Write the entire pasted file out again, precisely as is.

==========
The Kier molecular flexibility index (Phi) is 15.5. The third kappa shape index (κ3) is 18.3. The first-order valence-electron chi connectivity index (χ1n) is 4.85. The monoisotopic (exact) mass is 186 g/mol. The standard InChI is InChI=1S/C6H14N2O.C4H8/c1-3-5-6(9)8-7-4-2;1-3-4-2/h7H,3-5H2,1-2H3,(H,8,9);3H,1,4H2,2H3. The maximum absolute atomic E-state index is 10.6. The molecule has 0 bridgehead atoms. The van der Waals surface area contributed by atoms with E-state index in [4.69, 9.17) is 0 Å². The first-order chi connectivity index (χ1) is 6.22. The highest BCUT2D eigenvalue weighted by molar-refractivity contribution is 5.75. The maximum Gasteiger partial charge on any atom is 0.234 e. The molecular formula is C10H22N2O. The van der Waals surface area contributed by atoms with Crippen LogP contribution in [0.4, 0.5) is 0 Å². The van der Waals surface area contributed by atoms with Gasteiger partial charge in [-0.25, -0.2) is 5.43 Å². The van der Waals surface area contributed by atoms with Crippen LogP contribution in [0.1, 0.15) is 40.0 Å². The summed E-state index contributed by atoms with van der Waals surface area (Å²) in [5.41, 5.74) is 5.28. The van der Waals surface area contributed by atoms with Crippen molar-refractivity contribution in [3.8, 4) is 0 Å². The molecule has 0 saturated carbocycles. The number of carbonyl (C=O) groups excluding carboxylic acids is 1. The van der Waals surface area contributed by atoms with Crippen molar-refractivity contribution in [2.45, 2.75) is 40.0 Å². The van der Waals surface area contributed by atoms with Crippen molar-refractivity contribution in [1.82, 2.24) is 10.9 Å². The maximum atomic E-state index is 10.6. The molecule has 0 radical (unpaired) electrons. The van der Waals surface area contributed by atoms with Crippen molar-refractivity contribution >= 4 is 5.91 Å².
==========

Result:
The Kier molecular flexibility index (Phi) is 15.5. The third kappa shape index (κ3) is 18.3. The first-order valence-electron chi connectivity index (χ1n) is 4.85. The monoisotopic (exact) mass is 186 g/mol. The standard InChI is InChI=1S/C6H14N2O.C4H8/c1-3-5-6(9)8-7-4-2;1-3-4-2/h7H,3-5H2,1-2H3,(H,8,9);3H,1,4H2,2H3. The maximum absolute atomic E-state index is 10.6. The molecule has 0 bridgehead atoms. The van der Waals surface area contributed by atoms with E-state index in [4.69, 9.17) is 0 Å². The first-order chi connectivity index (χ1) is 6.22. The highest BCUT2D eigenvalue weighted by molar-refractivity contribution is 5.75. The maximum Gasteiger partial charge on any atom is 0.234 e. The molecular formula is C10H22N2O. The van der Waals surface area contributed by atoms with Crippen LogP contribution in [0.4, 0.5) is 0 Å². The van der Waals surface area contributed by atoms with Gasteiger partial charge in [-0.25, -0.2) is 5.43 Å². The van der Waals surface area contributed by atoms with Crippen LogP contribution in [0.1, 0.15) is 40.0 Å². The summed E-state index contributed by atoms with van der Waals surface area (Å²) in [5.41, 5.74) is 5.28. The van der Waals surface area contributed by atoms with Crippen molar-refractivity contribution in [3.8, 4) is 0 Å². The molecule has 0 saturated carbocycles. The number of carbonyl (C=O) groups excluding carboxylic acids is 1. The van der Waals surface area contributed by atoms with Crippen molar-refractivity contribution in [2.45, 2.75) is 40.0 Å². The van der Waals surface area contributed by atoms with Crippen molar-refractivity contribution in [1.82, 2.24) is 10.9 Å². The maximum atomic E-state index is 10.6. The molecule has 0 radical (unpaired) electrons. The van der Waals surface area contributed by atoms with Crippen molar-refractivity contribution >= 4 is 5.91 Å².